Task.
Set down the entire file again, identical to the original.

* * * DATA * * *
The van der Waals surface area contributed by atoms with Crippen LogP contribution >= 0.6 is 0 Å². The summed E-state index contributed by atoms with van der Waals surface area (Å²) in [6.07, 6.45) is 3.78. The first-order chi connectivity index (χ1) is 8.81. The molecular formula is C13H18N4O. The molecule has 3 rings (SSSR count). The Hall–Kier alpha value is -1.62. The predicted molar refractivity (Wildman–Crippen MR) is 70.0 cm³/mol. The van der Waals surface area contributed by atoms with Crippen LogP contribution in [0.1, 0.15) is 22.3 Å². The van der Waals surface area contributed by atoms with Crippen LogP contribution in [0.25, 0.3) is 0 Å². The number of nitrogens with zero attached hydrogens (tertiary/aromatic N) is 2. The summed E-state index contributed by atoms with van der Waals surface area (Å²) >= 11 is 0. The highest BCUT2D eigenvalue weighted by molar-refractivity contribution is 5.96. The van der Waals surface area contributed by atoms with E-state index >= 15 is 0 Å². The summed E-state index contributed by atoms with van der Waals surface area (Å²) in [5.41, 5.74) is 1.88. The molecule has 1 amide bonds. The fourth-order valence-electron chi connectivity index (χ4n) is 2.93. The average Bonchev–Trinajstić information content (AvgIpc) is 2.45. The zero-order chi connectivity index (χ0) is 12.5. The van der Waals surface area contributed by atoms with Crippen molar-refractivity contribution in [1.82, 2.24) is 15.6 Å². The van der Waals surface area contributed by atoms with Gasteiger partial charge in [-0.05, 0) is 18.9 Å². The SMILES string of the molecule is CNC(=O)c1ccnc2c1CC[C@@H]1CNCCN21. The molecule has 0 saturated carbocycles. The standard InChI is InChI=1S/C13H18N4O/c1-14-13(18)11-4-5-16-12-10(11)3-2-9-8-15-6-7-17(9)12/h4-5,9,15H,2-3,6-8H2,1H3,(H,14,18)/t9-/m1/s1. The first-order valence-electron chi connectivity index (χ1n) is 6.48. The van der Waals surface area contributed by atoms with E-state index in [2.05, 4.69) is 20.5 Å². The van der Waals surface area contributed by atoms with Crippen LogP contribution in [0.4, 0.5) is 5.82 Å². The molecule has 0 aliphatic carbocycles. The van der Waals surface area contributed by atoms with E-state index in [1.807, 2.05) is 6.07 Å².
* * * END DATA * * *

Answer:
The van der Waals surface area contributed by atoms with Crippen LogP contribution >= 0.6 is 0 Å². The summed E-state index contributed by atoms with van der Waals surface area (Å²) in [6.07, 6.45) is 3.78. The first-order chi connectivity index (χ1) is 8.81. The molecular formula is C13H18N4O. The molecule has 3 rings (SSSR count). The Hall–Kier alpha value is -1.62. The predicted molar refractivity (Wildman–Crippen MR) is 70.0 cm³/mol. The van der Waals surface area contributed by atoms with Crippen LogP contribution in [0.1, 0.15) is 22.3 Å². The van der Waals surface area contributed by atoms with Crippen LogP contribution in [0.25, 0.3) is 0 Å². The number of nitrogens with zero attached hydrogens (tertiary/aromatic N) is 2. The summed E-state index contributed by atoms with van der Waals surface area (Å²) >= 11 is 0. The highest BCUT2D eigenvalue weighted by molar-refractivity contribution is 5.96. The van der Waals surface area contributed by atoms with E-state index >= 15 is 0 Å². The summed E-state index contributed by atoms with van der Waals surface area (Å²) in [5.41, 5.74) is 1.88. The molecule has 1 amide bonds. The fourth-order valence-electron chi connectivity index (χ4n) is 2.93. The average Bonchev–Trinajstić information content (AvgIpc) is 2.45. The zero-order chi connectivity index (χ0) is 12.5. The van der Waals surface area contributed by atoms with Crippen molar-refractivity contribution in [1.82, 2.24) is 15.6 Å². The van der Waals surface area contributed by atoms with Gasteiger partial charge in [-0.05, 0) is 18.9 Å². The SMILES string of the molecule is CNC(=O)c1ccnc2c1CC[C@@H]1CNCCN21. The molecule has 0 saturated carbocycles. The standard InChI is InChI=1S/C13H18N4O/c1-14-13(18)11-4-5-16-12-10(11)3-2-9-8-15-6-7-17(9)12/h4-5,9,15H,2-3,6-8H2,1H3,(H,14,18)/t9-/m1/s1. The first-order valence-electron chi connectivity index (χ1n) is 6.48. The van der Waals surface area contributed by atoms with E-state index in [2.05, 4.69) is 20.5 Å². The van der Waals surface area contributed by atoms with Crippen LogP contribution in [0.4, 0.5) is 5.82 Å². The molecule has 0 aliphatic carbocycles. The van der Waals surface area contributed by atoms with E-state index in [1.807, 2.05) is 6.07 Å².